Archives for July 2014

A Rural System Case Study: The Morel Mushroom Forest System

Rural System, Inc., the forming enterprise, plans to work with simple and complex systems. Understanding and managing natural systems based on the best available knowledge can lead to improvements in the benefits had from the system. In this case, by understanding the system in which morel mushrooms are best propagated, land managers are able to manage the system to obtain more morel mushrooms in a given season.

morel forestEcology is the study of plants and animals and their relations to each other and their environment. Thus, ecology is the study of almost everything in rural areas. That’s what ecologists have to examine, and some as those within Rural System try to use the results of such studies to improve human conditions or prevent them from worsening.

As an ecologist I like to think in terms of systems; a pickup truck would be a good example of a system. I know it has parts and needs like gas, oil, and anti-freeze. Some seem more important than others, but they all need to work for the many purposes for which the truck was designed.

I studied a forest system in Ohio, worked as a game biologist within a land system in northwestern Virginia, and taught wildlife management at the University of Idaho and Virginia Tech. I remember well a simple system, which we can call briefly: “the morel mushroom, mouse, root-threads, tree-growth, deer, snake, and evapotranspiration system” …or perhaps the morel mushroom forest system.

Morels are very tasty wild mushrooms. In early spring morel hunters went with their small buckets under my study-area boundary signs to search for and pick mushrooms. I appreciated their enthusiasm for the hunt for buttered, fried morels! Yet too rare, and too intensely harvested, the morels never had the chance to contribute all of their spores for reproduction throughout the forest.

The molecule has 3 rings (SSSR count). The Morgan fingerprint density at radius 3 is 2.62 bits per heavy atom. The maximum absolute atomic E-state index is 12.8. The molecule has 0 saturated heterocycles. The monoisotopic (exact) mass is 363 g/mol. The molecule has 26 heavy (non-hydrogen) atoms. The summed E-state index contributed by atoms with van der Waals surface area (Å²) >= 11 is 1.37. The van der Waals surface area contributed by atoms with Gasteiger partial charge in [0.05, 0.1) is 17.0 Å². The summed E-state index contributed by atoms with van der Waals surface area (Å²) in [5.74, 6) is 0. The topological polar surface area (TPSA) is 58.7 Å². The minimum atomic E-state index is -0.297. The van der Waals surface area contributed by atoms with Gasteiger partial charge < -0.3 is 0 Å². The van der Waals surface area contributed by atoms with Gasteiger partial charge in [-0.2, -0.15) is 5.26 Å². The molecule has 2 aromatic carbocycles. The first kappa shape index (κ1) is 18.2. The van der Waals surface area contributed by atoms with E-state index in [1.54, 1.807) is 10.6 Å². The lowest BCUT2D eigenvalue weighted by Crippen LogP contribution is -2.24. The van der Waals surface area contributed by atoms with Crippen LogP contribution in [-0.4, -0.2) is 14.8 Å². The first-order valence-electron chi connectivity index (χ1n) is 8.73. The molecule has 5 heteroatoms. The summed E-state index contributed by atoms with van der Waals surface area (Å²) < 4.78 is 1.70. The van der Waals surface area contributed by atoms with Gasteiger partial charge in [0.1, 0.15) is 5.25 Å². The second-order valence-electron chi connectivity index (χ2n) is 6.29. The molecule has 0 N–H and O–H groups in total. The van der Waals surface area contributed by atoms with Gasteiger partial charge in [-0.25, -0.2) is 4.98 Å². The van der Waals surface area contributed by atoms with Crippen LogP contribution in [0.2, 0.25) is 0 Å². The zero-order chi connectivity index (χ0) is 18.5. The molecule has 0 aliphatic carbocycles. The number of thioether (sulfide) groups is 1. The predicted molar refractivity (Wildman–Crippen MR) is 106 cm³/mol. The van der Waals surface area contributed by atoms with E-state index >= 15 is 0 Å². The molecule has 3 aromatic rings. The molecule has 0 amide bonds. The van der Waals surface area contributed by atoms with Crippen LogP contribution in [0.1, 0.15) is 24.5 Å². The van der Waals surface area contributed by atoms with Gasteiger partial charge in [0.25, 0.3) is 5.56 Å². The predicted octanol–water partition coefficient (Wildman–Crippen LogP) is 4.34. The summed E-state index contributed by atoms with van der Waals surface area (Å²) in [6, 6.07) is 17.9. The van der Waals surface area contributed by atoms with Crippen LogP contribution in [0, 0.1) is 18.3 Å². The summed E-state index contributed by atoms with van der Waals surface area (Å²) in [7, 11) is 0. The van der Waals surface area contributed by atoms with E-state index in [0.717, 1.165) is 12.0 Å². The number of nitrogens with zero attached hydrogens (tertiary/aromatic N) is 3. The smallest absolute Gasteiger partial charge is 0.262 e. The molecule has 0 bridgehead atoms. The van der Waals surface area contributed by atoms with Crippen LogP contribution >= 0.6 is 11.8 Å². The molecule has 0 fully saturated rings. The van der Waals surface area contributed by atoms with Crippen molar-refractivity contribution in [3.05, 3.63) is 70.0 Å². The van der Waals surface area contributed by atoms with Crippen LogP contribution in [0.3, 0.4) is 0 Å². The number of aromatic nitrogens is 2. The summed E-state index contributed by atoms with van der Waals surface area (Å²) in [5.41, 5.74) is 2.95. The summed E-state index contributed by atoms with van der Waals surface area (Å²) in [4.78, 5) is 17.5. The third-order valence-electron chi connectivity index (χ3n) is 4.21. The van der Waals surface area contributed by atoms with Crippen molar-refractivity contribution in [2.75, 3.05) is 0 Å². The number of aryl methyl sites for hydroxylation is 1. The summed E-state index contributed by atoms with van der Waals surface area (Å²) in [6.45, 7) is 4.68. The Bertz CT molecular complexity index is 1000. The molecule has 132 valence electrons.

Mice eat them too, making nature’s taste attraction the forest’s future. The mice spread the spores underground where they grow into hair-thin rootlets, moving water and nutrients among tree roots. (This subsystem, hidden like the pick-up of modern electronics, is much more important than many people realize. If the rootlets are thirsty, trees and shrubs are stressed, disease appears, and valued tree growth slows.) The unseen hordes of mice and voles are “managers” of the nutritional, rooting soil layer in the sense that they distribute the spores that create this valuable subsystem.

Yet humans are not the only over-harvesting threat to morel propagation: deer populations exploded. Unregulated by predators and dense hardwood forests and aided by new farm-food, deer also eat morels! Scientists know the modern deer populations are endangering some plant species; they are eating too much, and putting too much pressure on the system! Maybe morels, other “forest stand quality indices,” or other growth measures are being decreased as a result of this pressure.

Foresters and ecologists study the combined values of precipitation (rain, snow, and hail), evaporation of forest soil moisture (conservation of which is essential for morels), and transpiration (the moisture loss from tree leaves and stems) together with temperature and solar radiation in equations. The results are called “evapotranspiration.” Tree growth and disease resistance are intimately locked to evapotranspiration.

If we take a step back and look at how everything connects in the system, the picture might sound like a nursery rhyme. Snakes influence mouse populations, that influence the morel rooting zone structure, that influences spore placement, that influence the seed start-up success zone, that influences root-spread, that influences what trees species occupy what sites as well as site quality… all in a system in which humans depend for wonderful fried mushrooms, game, shrubs, lumber and paper, ground-water recharge, occasional mysterious snakes, and beautiful recreation areas.